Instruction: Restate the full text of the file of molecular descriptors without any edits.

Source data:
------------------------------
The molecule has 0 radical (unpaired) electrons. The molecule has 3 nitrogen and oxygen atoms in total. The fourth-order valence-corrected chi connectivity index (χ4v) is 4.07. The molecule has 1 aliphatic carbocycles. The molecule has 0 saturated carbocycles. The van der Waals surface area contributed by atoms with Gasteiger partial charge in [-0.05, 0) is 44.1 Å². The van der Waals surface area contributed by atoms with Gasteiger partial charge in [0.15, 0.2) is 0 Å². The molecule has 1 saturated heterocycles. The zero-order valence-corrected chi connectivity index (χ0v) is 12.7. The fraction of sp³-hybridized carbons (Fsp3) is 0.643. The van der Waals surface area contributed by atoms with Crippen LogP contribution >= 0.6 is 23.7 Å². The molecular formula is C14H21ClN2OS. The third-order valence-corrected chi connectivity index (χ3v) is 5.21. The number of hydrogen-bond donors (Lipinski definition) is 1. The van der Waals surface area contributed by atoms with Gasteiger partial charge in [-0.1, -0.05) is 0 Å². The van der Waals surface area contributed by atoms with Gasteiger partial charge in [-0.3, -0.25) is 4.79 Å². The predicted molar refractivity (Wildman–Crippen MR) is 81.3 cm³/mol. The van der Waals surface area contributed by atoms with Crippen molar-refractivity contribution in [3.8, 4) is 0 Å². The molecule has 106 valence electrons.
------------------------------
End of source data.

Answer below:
The molecule has 0 radical (unpaired) electrons. The molecule has 3 nitrogen and oxygen atoms in total. The fourth-order valence-corrected chi connectivity index (χ4v) is 4.07. The molecule has 1 aliphatic carbocycles. The molecule has 0 saturated carbocycles. The van der Waals surface area contributed by atoms with Gasteiger partial charge in [-0.05, 0) is 44.1 Å². The van der Waals surface area contributed by atoms with Gasteiger partial charge in [0.15, 0.2) is 0 Å². The molecule has 1 saturated heterocycles. The zero-order valence-corrected chi connectivity index (χ0v) is 12.7. The fraction of sp³-hybridized carbons (Fsp3) is 0.643. The van der Waals surface area contributed by atoms with Crippen LogP contribution >= 0.6 is 23.7 Å². The molecular formula is C14H21ClN2OS. The third-order valence-corrected chi connectivity index (χ3v) is 5.21. The number of hydrogen-bond donors (Lipinski definition) is 1. The van der Waals surface area contributed by atoms with Gasteiger partial charge in [-0.1, -0.05) is 0 Å². The van der Waals surface area contributed by atoms with Gasteiger partial charge in [-0.3, -0.25) is 4.79 Å². The predicted molar refractivity (Wildman–Crippen MR) is 81.3 cm³/mol. The van der Waals surface area contributed by atoms with Crippen molar-refractivity contribution in [3.8, 4) is 0 Å². The molecule has 106 valence electrons.